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I am considering purchasing an Olsen kiln kit. I have scoured the internet and found no negative reports on them. I have fired a small updraft to cone 10 for years, so feel that I have solid experience in firing an updraft, and buying a kit means that the design and calculations have already been done, so it should be a slam dunk. Buy it, put it together and fire pots...right? 

Anyone care to weigh in on this?

Thank you!!

Pat

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Yes, it should be that easy. Before you buy anything, though, make sure you have everything else ready to go- the gas line, hood and venting, permits, etc. You don't want to spend all that money and then not be able to use it. Also make sure that whatever safety systems are on the burner system meet your local building code requirements. Also check with your insurance company to see if they'll cover it. Lots of groundwork to do before getting the kiln....

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I have a few potter friends with these-since they are updrafts they all fire uneven. Since you already know this and are working around this you will not be surprised.

My 2 cents (I have a 12 cubic updraft and a 35 cubic downdraft) is get the K26s since they hold up better over the long haul . The price difference is so small its a no brainer.K26 will hold up better in the hot spots near the burners and the arch.I worked on one in Hawaii a few years ago-it was brand new-looked good for an updraft.

I think downdrafts fire more even and distribute heat better have you considered this kilns?

http://www.cooperworkskilns.com

I have friend with a small downdraft and he really likes it-not much more cost really.-Better kiln as well.

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thank you for your replies and input, Mark and Neil :)

Updraft works for me because we live in an area where I don't think a chimney for a kiln would be looked kindly upon- which a downdraft would require. And also, i have never fired a downdraft, so not sure what the learning curve would be there. I actually had contacted Cooperworks already, and had a good discussion with Jim from there. We have the gas line run already, and have checked with the city for any regulations, which are pretty sparse in our area. We have  planned the protection from the weather and have the slab poured.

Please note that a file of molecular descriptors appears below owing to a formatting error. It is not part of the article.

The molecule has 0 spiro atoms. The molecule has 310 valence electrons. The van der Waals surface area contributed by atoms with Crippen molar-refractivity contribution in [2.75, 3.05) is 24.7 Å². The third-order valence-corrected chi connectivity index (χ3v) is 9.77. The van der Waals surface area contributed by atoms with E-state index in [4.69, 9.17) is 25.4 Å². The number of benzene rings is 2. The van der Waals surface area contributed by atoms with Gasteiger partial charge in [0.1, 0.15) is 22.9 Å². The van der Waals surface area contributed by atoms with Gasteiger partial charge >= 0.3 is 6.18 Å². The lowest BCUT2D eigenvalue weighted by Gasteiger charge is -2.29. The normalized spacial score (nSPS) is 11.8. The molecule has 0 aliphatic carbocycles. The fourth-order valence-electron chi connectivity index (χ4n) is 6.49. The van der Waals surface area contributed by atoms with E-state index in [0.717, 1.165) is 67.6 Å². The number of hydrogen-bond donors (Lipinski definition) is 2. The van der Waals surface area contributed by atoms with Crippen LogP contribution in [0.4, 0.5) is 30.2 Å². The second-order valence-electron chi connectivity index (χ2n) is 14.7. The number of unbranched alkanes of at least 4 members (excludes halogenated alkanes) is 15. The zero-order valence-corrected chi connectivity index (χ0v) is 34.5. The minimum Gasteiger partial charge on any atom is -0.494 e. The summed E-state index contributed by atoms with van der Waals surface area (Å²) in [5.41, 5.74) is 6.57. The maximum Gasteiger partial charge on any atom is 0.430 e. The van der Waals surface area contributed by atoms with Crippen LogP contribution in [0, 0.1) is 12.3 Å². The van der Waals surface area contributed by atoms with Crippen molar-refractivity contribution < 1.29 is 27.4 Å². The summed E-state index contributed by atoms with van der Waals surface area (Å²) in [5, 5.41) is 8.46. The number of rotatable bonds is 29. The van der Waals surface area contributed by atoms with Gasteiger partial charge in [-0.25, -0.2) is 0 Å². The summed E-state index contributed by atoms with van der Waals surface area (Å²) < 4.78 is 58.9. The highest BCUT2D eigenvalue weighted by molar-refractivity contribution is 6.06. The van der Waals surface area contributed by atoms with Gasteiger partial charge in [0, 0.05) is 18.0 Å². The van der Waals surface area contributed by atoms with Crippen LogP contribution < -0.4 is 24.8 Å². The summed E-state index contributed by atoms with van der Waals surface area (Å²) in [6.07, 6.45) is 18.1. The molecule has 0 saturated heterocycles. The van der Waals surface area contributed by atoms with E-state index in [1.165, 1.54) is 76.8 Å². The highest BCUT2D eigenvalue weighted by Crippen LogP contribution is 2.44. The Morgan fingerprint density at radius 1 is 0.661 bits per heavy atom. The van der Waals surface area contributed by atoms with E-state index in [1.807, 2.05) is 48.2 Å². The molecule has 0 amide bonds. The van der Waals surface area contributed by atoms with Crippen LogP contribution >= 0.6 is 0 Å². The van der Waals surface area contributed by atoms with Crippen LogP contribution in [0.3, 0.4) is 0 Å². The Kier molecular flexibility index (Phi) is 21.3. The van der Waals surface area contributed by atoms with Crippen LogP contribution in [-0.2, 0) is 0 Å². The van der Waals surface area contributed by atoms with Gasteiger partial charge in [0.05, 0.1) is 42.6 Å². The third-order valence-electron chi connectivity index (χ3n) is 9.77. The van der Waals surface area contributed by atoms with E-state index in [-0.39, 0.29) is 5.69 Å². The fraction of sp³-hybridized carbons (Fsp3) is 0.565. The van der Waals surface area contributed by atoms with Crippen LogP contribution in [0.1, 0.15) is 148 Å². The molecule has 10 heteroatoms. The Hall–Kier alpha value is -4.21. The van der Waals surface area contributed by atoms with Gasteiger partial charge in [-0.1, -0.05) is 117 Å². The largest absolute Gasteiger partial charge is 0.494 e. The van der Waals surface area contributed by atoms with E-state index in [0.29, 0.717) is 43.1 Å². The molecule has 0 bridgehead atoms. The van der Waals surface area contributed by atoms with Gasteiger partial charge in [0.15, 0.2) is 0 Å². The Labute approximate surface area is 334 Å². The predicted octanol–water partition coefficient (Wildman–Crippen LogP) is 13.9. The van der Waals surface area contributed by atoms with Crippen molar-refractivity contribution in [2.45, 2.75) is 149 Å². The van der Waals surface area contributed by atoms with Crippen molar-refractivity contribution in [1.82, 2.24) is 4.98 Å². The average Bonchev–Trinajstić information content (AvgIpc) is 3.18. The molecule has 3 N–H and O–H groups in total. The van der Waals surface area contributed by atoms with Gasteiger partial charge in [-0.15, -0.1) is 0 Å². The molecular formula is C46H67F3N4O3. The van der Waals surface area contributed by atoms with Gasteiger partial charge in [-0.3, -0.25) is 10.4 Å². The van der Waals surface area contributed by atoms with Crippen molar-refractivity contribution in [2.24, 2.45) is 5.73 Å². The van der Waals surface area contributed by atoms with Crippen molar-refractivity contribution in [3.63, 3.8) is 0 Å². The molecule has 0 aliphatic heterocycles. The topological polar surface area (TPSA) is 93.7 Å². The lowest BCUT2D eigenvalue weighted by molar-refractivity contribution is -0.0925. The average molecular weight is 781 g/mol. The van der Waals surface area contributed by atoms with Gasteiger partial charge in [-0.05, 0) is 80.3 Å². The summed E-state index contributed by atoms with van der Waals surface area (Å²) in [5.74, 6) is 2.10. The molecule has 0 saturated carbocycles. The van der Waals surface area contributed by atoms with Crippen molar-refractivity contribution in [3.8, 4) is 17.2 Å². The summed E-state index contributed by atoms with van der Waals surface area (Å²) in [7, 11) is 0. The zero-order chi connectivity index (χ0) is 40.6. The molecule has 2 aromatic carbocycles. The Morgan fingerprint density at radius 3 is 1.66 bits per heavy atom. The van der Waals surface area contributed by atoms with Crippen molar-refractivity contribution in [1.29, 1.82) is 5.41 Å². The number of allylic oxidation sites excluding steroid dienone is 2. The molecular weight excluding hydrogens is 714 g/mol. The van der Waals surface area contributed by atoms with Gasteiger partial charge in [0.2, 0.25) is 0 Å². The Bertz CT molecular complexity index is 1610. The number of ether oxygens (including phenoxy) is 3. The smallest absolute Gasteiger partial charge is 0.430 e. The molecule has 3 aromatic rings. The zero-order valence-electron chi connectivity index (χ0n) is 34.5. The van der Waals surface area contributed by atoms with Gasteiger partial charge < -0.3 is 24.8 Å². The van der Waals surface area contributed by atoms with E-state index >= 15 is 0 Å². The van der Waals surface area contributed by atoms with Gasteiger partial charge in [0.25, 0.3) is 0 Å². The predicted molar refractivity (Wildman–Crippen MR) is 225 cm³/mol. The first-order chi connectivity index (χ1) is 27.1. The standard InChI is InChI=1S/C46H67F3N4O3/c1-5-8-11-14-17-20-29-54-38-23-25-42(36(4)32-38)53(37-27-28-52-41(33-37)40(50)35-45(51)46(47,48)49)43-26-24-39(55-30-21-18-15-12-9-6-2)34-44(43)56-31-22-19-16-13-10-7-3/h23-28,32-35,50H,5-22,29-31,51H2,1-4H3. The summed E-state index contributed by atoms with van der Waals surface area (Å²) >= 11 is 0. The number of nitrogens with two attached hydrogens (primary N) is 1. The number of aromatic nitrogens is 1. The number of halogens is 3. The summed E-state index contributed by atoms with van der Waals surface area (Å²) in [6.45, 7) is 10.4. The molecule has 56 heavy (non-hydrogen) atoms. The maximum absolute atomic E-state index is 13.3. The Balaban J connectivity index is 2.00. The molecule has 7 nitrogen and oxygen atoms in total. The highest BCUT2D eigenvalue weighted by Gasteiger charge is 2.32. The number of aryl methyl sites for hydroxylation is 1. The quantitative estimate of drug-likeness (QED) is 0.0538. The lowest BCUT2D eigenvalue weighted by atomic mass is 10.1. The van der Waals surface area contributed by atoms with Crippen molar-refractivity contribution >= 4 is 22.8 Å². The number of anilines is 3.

Appreciate the input :)

Have a good evening,

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@potterpat A chimney is not required for a downdraft any more than it is for an updraft if you're using power burners. A downdraft will fire more efficiently and faster (if you want it to). The key with updraft kilns is to not rush them. You can't fire them evenly in 7 hours. You have to figure out how fast it can handle and don't go faster than that. Once you dial it in, it will fire just as evenly as a downdraft. I've fired lots of old Alpine updrafts, and have friends that still use them, and they all say the same thing.

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hmmm...i hadn't ever considered power burners...again, no experience with them. I agree- i do believe that a downdraft will fire more efficiently and with more control- have heard that for years and a downdraft has always been my plan and 'dream kiln'. However, I have envisioned them with these killer chimneys and didn't think, with a chimney, it would be appreciated in my neighborhood. (I live in a historic neighborhood with a relatively small yard.) So what you are saying is that one can have a downdraft kiln, without a tall chimney for draft, correct? Again, is a downdraft going to be a trick to learn to fire, after firing an updraft for years? 

 

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Correct. With power/forced air burners, the chimney does not need to be any taller than the kiln arch itself. It's an easy switch to firing a downdraft, and you'll find it's easier to fire evenly. The learning curve for figuring out your new kiln will be much faster. It's essentially the same as the updraft- enough gas to climb at the rate you want, enough air for the atmosphere you want, and a touch of back pressure out both the top and bottom spy holes.

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The downside on power burners is they are noisy and need power. The venturi,s are quieter. I have been around the Olsen 24 during a few firings and they are quiet and do not use power burners The new kiln I was around 2 years ago had a pilot ring for starting.Burners are pointing up in floor.

Geil kilns do not use power burners and do not have a stack any higher than the kiln top.The chimney does not need to be very high ,just helps create a draw.More important is getting the right flue size.

You can go with power burners and not have a stack with no chimney or you can go Venturi  with a short stack (chimney).Either way.

It sounds like a quiet kiln is what you need either way. One idea is surround the kiln with some metal panels to keep any noise contained.

 

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All good information!! I am talking to Jim Cooper at Cooperworks again. He has a few different ideas.

Maybe that will end up being the way to go. :)

If I still lived on 2 acres outside of town, it wouldn't really matter to me as much-- about the chimney and the noise. But i want to be a good neighbor.

Thank you guys!

Pat

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